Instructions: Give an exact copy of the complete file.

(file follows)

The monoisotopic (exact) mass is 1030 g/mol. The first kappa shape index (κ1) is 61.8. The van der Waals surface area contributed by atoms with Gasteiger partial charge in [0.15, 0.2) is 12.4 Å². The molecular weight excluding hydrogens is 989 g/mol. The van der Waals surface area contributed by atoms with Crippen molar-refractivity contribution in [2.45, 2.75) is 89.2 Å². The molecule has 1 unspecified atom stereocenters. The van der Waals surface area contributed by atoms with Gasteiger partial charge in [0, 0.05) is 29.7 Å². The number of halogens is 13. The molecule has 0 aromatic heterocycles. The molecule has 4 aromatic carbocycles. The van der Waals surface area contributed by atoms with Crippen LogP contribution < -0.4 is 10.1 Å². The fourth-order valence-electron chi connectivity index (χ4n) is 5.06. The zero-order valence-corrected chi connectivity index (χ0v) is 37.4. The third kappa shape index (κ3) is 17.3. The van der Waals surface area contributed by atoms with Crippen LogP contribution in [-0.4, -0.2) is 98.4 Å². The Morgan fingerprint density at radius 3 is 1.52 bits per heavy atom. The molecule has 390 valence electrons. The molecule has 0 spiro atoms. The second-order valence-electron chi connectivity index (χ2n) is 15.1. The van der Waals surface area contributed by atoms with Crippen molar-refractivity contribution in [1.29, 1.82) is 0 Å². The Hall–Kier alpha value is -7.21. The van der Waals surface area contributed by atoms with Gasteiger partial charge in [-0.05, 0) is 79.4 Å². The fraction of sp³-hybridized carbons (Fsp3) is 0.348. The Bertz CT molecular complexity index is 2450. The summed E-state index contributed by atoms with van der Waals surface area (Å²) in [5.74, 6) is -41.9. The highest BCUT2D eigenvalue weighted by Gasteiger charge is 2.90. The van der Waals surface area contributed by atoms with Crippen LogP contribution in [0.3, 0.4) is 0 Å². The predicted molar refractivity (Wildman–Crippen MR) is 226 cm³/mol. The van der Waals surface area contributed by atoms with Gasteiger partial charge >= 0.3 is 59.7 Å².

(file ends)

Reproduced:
The monoisotopic (exact) mass is 1030 g/mol. The first kappa shape index (κ1) is 61.8. The van der Waals surface area contributed by atoms with Gasteiger partial charge in [0.15, 0.2) is 12.4 Å². The molecular weight excluding hydrogens is 989 g/mol. The van der Waals surface area contributed by atoms with Crippen molar-refractivity contribution in [2.45, 2.75) is 89.2 Å². The molecule has 1 unspecified atom stereocenters. The van der Waals surface area contributed by atoms with Gasteiger partial charge in [0, 0.05) is 29.7 Å². The number of halogens is 13. The molecule has 0 aromatic heterocycles. The molecule has 4 aromatic carbocycles. The van der Waals surface area contributed by atoms with Crippen LogP contribution < -0.4 is 10.1 Å². The fourth-order valence-electron chi connectivity index (χ4n) is 5.06. The zero-order valence-corrected chi connectivity index (χ0v) is 37.4. The third kappa shape index (κ3) is 17.3. The van der Waals surface area contributed by atoms with Crippen LogP contribution in [-0.4, -0.2) is 98.4 Å². The Morgan fingerprint density at radius 3 is 1.52 bits per heavy atom. The molecule has 390 valence electrons. The molecule has 0 spiro atoms. The second-order valence-electron chi connectivity index (χ2n) is 15.1. The van der Waals surface area contributed by atoms with Crippen molar-refractivity contribution in [1.29, 1.82) is 0 Å². The Hall–Kier alpha value is -7.21. The van der Waals surface area contributed by atoms with Gasteiger partial charge in [-0.05, 0) is 79.4 Å². The fraction of sp³-hybridized carbons (Fsp3) is 0.348. The Bertz CT molecular complexity index is 2450. The summed E-state index contributed by atoms with van der Waals surface area (Å²) in [5.74, 6) is -41.9. The highest BCUT2D eigenvalue weighted by Gasteiger charge is 2.90. The van der Waals surface area contributed by atoms with Crippen LogP contribution in [0.3, 0.4) is 0 Å². The predicted molar refractivity (Wildman–Crippen MR) is 226 cm³/mol. The van der Waals surface area contributed by atoms with Gasteiger partial charge >= 0.3 is 59.7 Å².